Isle Of Wight Shipwrecks: Ancient And Roman

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Early Sailors And Shipwrecks

The Stone Age

There are very few remains of early ships and shipwrecks, mainly due to weathering over the last few thousand years. The earliest evidence of the waters around the Island being used by sea vessels is from the Neolithic Period, from 3500-2500 BC. Pots made from the same clay have been found not only on the Island, but also near Salisbury. Pots made from Island clay have also been found near Winchester. Axe heads, too, have been found on the Island made from Cornish greenstone, and even one made from rock from County Antrim, Ireland. Several continental axe heads have also been found.

How often the Henge and Beaker peoples sailed, and the design of their ships, is unknown, yet it is likely that there were several shipwrecks during this period.

The Bronze Age

Sea-faring continued in the Bronze Age, as a jar made in Armorica, France, has been found in a burial mound on Gallibury Down. A burial mound in Puncknowle, Dorset was found to have contained a mound of over 1.5 tonnes of Bembridge Limestone, stone found only on the Island. There is also evidence of finely decorated bronze arm rings and neck rings made in the Seine and Somme valleys found at Portsmouth and the Island. There is evidence that an Island potter
living near Week Down on the Island learnt her skills on the tip of Cornwall.

Sea-faring therefore continued, and with so many ships sailing, shipwrecks would have been inevitable.

The Iron Age

By the first millennium BC, imported Italian wine was finding its ways to the waters around the Island. It is from this period that the first written records exist. Strabo described the voyages of the Veneti during the 1st Century BC, with Armorican traders landing at an "emporion" or market that may have bene on the Island, or possibly Hengistbury. Bembridge Limestone continued to be used and traded, as it has been found near Basingstoke. Trade in the area continued
to develop, with Tin growing in importance. Several iron-age coins have been found on the Island.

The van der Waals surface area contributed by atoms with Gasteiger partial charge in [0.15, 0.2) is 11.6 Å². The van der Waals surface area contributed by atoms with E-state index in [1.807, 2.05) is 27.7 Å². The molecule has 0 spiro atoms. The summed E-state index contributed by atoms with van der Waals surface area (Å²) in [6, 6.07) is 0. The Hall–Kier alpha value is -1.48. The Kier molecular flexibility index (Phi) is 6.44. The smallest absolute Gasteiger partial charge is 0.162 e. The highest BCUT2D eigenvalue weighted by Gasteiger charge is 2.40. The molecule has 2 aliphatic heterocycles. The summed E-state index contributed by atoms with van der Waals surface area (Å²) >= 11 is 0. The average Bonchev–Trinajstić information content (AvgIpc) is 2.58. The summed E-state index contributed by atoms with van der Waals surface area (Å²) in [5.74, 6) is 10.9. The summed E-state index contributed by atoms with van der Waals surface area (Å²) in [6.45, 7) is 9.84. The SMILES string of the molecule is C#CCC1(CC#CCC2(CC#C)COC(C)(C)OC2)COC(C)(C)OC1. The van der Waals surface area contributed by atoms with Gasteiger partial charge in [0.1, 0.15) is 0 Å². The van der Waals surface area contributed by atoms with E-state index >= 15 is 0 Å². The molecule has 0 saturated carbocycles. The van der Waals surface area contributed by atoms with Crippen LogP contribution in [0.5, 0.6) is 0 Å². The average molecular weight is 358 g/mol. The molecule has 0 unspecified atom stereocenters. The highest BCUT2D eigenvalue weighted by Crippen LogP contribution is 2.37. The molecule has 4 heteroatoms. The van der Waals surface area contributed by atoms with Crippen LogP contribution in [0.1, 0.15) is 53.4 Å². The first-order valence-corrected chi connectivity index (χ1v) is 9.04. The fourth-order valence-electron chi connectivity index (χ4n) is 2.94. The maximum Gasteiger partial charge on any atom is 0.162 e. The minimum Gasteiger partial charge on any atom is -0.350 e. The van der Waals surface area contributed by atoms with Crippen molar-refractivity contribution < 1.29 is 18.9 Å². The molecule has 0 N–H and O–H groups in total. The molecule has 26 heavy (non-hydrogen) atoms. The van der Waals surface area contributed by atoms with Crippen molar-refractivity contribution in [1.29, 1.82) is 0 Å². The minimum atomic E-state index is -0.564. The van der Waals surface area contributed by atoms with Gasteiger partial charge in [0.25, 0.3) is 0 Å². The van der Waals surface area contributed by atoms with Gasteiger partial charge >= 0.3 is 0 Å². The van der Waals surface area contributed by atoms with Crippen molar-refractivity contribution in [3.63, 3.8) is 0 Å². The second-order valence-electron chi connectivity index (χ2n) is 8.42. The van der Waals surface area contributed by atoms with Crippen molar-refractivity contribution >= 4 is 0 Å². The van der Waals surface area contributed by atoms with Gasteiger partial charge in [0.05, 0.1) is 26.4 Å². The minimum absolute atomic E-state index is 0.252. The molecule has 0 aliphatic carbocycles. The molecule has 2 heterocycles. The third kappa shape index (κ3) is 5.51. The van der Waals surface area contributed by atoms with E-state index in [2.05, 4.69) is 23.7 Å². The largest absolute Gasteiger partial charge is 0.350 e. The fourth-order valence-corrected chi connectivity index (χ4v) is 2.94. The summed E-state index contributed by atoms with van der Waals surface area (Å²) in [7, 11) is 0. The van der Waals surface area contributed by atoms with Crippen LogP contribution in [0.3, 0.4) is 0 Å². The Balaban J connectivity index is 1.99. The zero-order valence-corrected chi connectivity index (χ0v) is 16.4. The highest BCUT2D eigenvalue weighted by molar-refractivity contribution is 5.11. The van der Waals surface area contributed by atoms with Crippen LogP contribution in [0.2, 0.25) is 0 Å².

Pre-Roman Shipwreck

The earliest remains of a shipwreck have been found from this period. Although the ship itself no longer exists, a team of archaeologists have discovered a large amount of pottery dating from the 1st century BC, pottery that not only comes from France, but also the Mediterranean and all over the Roman Empire, over a hundred years before the Roman Conquest of Britain.

The Roman Empire

For the first three centuries AD, after the Roman conquest of the Island, the waters surrounding the Island were busy with the cross channel trade. Many villas were established on the Island, both Newport and Brading Roman Villas were sited near major rivers, and when, in 1878, the waters of Brading Haven were reclaimed, the remains of an ancient ship was discovered, which was believed to be Roman. Sadly, this find was not fully documented, and its Roman origin is not proved. Some local historians believe it may have been a Saxon boat, but sadly nothing remains of it to study. What is known is that Brading Haven was used for Roman trade, and is likely to have been the site of Alfred The Great's sea battle against the Danes in 897AD.

There is also remains of a Roman shipwreck on Goose Rock, where several Roman coins have been discovered.

Shipwrecks Of The Isle Of Wight

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